A telling test

EL students get ready to take the WIDA test


Megan Rogers

El maestro de EL, Al-Adwadh, muestra a los estudiantes cómo tomar el examen WIDA. El propósito de WIDA es ayudar a los estudiantes a saber cuánto ha mejorado su inglés y darles a los maestros una idea de cuánto puede manejar cada uno de sus estudiantes EL.

In a normal year, World-Class Instructional Design and Assessment, also known as WIDA, testing for EL students is a big part of the end of their year. Students are measured and tested on their proficiency in all aspects of the English language through speaking, listening, reading and writing assessments. 

“They would probably spend about 30 to 40 minutes on the listening part,” EL teacher Hiba Al Awadh said. ”Then, you would do all the other parts in order. They would pretty much spend the entire day taking that test. And to be honest, it is exhausting.”

The students are given a score of a number from one to six, with six being the highest score achievable. These scores are used to determine whether EL students are proficient enough in English to be moved out of their EL class, as well as to determine their abilities while in school. However the WIDA testing has changed due to the pandemic, and student preparedness has decreased. 

The purpose of the WIDA testing is to help students get an idea of how much their English has improved, and to give teachers an idea of how much each of their EL students can handle. This allows for them to adjust their teaching and their assignments if needed.

Due to Covid-19, the schedules for the testing have had to be adjusted, and when the students take each portion of the test has changed. Students have also not had as many opportunities to increase their skills, and have not had as much practice.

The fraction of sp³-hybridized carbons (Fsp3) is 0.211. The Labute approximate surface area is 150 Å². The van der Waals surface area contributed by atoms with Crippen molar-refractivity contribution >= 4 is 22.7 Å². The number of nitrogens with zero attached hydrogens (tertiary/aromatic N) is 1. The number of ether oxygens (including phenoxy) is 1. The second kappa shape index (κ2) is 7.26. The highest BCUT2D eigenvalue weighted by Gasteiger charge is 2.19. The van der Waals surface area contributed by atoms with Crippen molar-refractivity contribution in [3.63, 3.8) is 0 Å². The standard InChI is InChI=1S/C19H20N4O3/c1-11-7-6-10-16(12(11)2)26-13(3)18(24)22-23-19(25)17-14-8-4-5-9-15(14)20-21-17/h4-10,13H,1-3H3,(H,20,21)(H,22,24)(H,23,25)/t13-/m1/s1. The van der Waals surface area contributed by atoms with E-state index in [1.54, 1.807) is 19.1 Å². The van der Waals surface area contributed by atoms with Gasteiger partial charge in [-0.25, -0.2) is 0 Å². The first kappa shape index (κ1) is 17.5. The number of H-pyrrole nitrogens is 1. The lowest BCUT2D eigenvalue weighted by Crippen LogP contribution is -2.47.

Al Awadh thinks that the changes that have come from this year will greatly affect the students in their testing. She says that not only has missing their EL classes affected the students, but missing all their other classes as well.

“An EL student doesn’t only get their language in an EL class,” Al Awadh said. “They are getting their language everywhere around them, in all their other classes, with all their other teachers, as well as with their classmates. So, again, doing all of these things on a daily basis, that’s kind of their preparation throughout the year.” 

To further complicate their circumstances, this year, all testing will be held on three consecutive Wednesdays, Feb. 17, Feb. 24 and March 3.

“We are going to do the testing on Wednesdays,” EL teacher Hoffmann-Longtin said. ”Because we are already taking so much class time away from students, we have decided as a school to do the testing on the days where nobody else is in the building.”

Even though students have not had as much practice this year, the grading scale of the test will be the same as any other year. So though there isn’t a specific way to study for the test, Al Awadh says it is still important for students to prepare. 

  “Talk to your EL teachers,” Al Awadh said. “They will be able to give you more specific advice based on your level. Every student is going to have a different need based on their level, so talk to your EL teacher, ask them what you can do to prepare, and that should probably help a little bit.”

Though preparing for the test is important, Hoffmann-Longtin thinks that remaining calm and understanding the purpose of the test is very important as well. 

“Take a deep breath,” Hoffmann-Longtin said. “Try to relax. Know that we are testing you at your level… Where you test is where you test. The only thing you could possibly do to prepare for it is to try your best to understand that. “